- 625 BCE Transitional period/style between Orientalizing period and Black-figure.
Moving from Animal Friezes to Narrative styles

 BCE Black-figure pottery dominant style in Corinth.

The Greek world of the seventh and sixth centuries B.C. consisted of numerous autonomous city-states

Competition/Economics between city-states was a source of positive pressure on the arts.

Prominent artistic centers of mainland Greece: Sparta, Corinth, and Athens—show significant regional variation in their respective arts.

Period of flourishing art and creativity in the arts.

Transition from the Orientalizing period to Black-figure style.
The Birth of Black Figure Pottery
7th Century BCE: Political and Commercial power of ancient Greece.

Ruled by the tyrant Cypselus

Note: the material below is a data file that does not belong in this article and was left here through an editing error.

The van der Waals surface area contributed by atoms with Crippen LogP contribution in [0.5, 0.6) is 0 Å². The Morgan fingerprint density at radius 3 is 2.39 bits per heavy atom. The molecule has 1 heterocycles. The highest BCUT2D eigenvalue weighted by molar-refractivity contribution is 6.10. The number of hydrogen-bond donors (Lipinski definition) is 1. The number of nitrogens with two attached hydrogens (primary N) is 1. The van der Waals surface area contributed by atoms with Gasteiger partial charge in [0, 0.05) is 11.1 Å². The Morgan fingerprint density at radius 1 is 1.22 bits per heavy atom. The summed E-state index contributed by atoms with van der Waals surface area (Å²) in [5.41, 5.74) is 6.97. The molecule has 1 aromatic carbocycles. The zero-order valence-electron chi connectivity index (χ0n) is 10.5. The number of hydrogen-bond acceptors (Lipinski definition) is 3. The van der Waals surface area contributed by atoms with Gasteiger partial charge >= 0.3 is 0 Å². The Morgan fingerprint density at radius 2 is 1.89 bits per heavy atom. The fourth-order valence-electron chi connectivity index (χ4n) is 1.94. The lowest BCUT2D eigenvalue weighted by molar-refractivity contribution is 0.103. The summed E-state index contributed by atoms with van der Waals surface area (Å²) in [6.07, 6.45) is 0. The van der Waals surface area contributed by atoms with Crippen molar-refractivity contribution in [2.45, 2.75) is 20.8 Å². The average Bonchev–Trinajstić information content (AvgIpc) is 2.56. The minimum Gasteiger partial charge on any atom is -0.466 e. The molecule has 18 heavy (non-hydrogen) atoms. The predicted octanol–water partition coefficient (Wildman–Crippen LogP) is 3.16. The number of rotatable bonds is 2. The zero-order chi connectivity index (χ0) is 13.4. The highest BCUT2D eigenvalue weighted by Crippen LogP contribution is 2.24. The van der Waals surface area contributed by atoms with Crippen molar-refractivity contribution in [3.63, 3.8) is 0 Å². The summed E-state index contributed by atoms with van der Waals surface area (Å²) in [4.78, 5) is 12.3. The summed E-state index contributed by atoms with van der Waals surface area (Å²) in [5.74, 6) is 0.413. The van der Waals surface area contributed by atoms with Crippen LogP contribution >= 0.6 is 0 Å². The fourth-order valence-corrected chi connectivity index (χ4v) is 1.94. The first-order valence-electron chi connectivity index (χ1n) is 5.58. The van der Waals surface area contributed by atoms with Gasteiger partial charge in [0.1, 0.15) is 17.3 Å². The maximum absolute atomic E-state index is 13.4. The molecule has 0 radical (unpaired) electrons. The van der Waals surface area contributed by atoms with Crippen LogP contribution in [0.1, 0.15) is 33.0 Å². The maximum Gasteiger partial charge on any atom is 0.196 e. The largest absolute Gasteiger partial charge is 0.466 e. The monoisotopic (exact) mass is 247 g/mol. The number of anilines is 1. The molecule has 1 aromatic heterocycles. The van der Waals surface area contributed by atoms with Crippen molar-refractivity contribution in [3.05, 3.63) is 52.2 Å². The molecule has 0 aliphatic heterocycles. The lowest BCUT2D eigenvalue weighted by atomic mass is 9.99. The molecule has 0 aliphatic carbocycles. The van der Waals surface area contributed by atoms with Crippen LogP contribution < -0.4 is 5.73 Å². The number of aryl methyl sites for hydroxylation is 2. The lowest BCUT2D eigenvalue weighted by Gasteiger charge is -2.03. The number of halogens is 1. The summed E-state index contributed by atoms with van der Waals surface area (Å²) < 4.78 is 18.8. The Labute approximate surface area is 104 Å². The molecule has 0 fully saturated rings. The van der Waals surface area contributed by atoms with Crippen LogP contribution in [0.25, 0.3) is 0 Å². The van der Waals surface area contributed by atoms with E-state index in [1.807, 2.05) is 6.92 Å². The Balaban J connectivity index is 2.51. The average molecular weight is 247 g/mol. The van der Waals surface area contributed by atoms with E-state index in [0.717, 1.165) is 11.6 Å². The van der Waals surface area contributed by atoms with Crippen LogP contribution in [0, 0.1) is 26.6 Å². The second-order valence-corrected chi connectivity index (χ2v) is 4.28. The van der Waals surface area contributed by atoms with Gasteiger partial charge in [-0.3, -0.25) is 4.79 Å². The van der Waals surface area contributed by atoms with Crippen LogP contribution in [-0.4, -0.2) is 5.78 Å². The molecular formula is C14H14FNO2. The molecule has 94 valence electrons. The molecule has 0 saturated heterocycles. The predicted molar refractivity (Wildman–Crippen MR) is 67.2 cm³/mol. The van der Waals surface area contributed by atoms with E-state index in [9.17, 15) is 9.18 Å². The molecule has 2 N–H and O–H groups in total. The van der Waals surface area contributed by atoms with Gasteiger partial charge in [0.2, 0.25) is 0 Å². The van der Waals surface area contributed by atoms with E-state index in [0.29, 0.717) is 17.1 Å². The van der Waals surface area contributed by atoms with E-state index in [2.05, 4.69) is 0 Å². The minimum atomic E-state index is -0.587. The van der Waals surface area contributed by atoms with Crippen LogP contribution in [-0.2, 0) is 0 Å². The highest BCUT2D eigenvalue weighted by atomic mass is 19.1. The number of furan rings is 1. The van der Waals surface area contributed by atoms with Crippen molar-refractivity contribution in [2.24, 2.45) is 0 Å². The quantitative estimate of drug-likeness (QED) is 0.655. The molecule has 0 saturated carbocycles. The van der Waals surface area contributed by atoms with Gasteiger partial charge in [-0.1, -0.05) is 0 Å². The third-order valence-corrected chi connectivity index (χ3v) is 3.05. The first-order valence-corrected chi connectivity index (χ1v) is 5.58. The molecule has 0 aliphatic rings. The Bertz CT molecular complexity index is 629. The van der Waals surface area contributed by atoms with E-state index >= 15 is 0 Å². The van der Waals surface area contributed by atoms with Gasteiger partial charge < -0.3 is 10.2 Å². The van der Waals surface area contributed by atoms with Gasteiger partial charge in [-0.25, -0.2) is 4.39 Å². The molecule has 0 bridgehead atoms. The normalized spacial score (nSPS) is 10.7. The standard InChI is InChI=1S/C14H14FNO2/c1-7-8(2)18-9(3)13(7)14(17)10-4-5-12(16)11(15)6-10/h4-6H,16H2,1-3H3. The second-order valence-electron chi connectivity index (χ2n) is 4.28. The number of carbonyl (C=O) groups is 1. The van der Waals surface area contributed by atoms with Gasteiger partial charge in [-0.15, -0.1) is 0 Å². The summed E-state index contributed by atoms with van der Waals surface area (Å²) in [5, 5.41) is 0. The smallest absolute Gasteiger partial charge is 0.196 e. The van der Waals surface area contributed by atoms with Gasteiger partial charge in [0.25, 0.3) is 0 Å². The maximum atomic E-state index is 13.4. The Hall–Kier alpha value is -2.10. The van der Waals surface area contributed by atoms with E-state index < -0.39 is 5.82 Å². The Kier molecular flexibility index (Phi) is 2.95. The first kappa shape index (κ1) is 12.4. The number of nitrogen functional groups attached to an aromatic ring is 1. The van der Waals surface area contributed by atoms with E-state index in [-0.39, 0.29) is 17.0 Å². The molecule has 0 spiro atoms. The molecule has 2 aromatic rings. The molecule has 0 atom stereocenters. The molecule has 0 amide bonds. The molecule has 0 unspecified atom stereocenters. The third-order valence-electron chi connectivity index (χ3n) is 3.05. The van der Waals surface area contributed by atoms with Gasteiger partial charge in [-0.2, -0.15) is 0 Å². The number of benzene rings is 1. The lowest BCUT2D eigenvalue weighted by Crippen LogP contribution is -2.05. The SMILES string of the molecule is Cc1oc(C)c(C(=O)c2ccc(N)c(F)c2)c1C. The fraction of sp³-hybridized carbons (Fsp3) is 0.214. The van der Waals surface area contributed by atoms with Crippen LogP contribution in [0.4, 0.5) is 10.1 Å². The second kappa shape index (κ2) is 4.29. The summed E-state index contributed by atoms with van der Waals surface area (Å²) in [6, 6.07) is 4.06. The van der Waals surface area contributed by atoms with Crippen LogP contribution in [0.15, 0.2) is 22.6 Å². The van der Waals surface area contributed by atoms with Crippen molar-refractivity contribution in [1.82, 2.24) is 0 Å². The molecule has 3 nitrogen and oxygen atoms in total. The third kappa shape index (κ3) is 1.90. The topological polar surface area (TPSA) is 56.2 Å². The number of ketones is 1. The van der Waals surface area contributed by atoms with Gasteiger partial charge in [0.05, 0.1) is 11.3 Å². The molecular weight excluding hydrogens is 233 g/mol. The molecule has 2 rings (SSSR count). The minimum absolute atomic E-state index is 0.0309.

Became the pottery export center of the Mediterranean.

Corinthian potters invented a new technique of “painting” the vases which became known as “Black-Figure pottery” which became a widely-sought commodity.

Due to high demand in the markets, Corinth increased production.

This mass production led to a degradation in quality and an opportunity was created for a competitor to enter the markets with a better product.
Flourishing creatively and artistically [600 BC]

The potters and painters of Athens soon caught up and mastered the Corinthian techniques as well as developed their own style.

Athenian clay: Clay beds with superior-quality clay. Developed a complex and unique method of firing which caused the clay to turn an attractive orange-red.

The attic (Athenian) black-figure pottery dominated the markets and was exported to all major hubs in the Mediterranean, notable popular with the Etruscans.